After the terror attacks in Beirut and Paris, Wikipedians responded with comprehensive entries on the tragedies. Photo by Sandro Schroeder, freely licensed under CC BY 2.0.
About an hour after the first terrorist attack in Paris on November 13, Gareth E Kegg—a veteran Wikipedia editor from London with thousands of edits who has created hundreds of articles—wrote a modest draft about the unfolding tragedy. An hour later, the article had ten referenced sources and hundreds of edits.
Kegg said he was inspired “to see so many outstanding editors collaborate and develop the initial article and keep off rumours and unsourced material.”
Around the globe, Wikipedians were collaborating to help make sense of the confusion and pain engulfing the world: “[We’re] doing what we can over at the Norwegian … Wikipedia[s],” one editor tweeted in reply to a Twitter message about Wikipedians updating the article.
The English-language article now has more than 250 sources and 4,500 edits, and the attack is covered in an additional 80 languages, which have been collectively read by millions of people.
The last few weeks have seen a number of atrocities committed around the world, claimed by various terrorist organisations. Wikipedians are changing how breaking news is gathered and reported by curating news from around the world to produce a constantly updated, crowdsourced view.
While Paris received much of the mainstream media attention, other attacks occurred in different parts of the world, and Wikipedians responded to those as well. Wikipedians are not guided by centralized editorial direction; the community pitches in and determines when an event or incident is notable enough for an article in Wikipedia.
On November 12, two suicide bombers attacked the Lebanese capital of Beirut, killing a reported 43 people. They detonated explosives in a commercial district of Bourj el-Barajneh, a southern suburb with a high percentage of Shia Muslim residents. The blasts injured hundreds of others.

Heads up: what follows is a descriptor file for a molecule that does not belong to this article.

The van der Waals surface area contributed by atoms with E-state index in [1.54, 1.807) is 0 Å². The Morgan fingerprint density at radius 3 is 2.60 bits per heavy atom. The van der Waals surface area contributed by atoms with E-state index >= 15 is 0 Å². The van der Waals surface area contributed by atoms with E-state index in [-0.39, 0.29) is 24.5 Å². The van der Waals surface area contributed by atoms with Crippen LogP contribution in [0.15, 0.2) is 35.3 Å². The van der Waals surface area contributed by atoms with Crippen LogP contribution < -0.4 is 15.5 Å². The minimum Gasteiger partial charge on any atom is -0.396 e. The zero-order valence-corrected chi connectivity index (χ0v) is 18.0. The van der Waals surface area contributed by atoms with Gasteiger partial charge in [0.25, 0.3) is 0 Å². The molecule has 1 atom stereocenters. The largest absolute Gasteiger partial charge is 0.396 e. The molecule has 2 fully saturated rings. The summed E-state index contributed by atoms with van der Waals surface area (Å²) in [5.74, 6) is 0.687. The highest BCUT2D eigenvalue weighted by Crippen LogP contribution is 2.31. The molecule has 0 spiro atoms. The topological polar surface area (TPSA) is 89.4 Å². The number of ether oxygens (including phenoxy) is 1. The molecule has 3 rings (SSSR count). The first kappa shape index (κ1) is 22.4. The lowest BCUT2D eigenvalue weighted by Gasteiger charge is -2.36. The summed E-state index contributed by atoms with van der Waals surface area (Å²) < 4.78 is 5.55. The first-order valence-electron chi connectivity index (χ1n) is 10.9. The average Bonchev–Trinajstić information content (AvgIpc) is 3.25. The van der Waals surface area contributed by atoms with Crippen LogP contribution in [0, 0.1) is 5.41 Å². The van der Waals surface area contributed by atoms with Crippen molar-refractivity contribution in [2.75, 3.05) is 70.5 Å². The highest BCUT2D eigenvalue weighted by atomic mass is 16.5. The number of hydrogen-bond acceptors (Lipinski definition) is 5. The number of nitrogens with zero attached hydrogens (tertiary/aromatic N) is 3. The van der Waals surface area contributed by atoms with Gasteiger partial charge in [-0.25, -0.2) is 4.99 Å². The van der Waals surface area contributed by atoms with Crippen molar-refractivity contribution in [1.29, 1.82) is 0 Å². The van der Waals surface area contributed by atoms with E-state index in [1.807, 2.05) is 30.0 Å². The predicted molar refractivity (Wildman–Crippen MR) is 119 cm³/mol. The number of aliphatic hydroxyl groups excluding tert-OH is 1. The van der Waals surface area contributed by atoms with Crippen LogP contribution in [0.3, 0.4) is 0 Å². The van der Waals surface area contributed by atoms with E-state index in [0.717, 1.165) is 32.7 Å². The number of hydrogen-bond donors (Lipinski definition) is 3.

Wikipedia’s volunteer editors responded as news of the horror spread, drafting the initial article based on reports available at the time. The initial draft contained five sources, including the New York Times, BBC News Online, Al Jazeera, and the Lebanese English-language daily, the Daily Star.
The article quickly grew to include international coverage and reaction to the tragedy, with further sources emerging from Israel, Qatar, and Kuwait.
As of publishing time, the article is the product of 67 authors and provides a thorough overview of the incidents in Beirut. An article exists in 24 languages—including Arabic, one of the primary languages spoken in Lebanon—and covers the tragedy itself as well as the investigation into the attack and background on the situation in the country, which neighbours Syria’s ongoing civil war.
Only a day after the bombings in Beirut, the terror attacks hit Paris, resulting in the deaths of 130 people—including 89 during a hostage situation at a sold-out music venue.
As media coverage of Paris increased, the Wikipedia article grew. Unlike individual news articles, which often provide only the reporting of a single outlet or journalist, Wikipedia’s editors synthesise their articles from a number of sources, triangulating information to identify truths, and combining the facts into a historical account of the night’s events.
Journalists and media experts cited the article as a valuable resource. “Astonishing how thorough @Wikipedia entry on Nov 15 #ParisAttacks already is,” tweeted a journalist in Scotland.
“Wikipedia has become a place people turn to for breaking news,” notes Dan Gillmor, a news media expert and professor at Arizona State University’s Cronkite School of Journalism. News on Wikipedia may be slightly delayed or temporarily inaccurate, he said, but crowdsourced curation also adds multiple perspectives, providing “something that’s especially valuable: context.”
The article on the Paris attacks was the second-most visited on the encyclopedia for the week ending November 14. The majority of the 4,500 edits to the article came within days of the event, a pattern consistent with articles covering breaking news events.
The article continues to be edited and updated to reflect current coverage and knowledge. Just last week, the article was the third most-edited on the English Wikipedia, and hosted the second most-active discussion on its article talk page. It was the most-edited article by far on the French Wikipedia during the last week of November.
The political impacts of the attacks in both Paris and Beirut remains to be seen, but Wikipedians around the world have played their part in informing and updating a global audience. These communities of volunteers show that, in this digital age, the public have the chance to do more than simply wait for news reports. Editors and readers are, as the Wikipedian in Norway said on Twitter, “doing what we can” to make sense of difficult events as they unfold.
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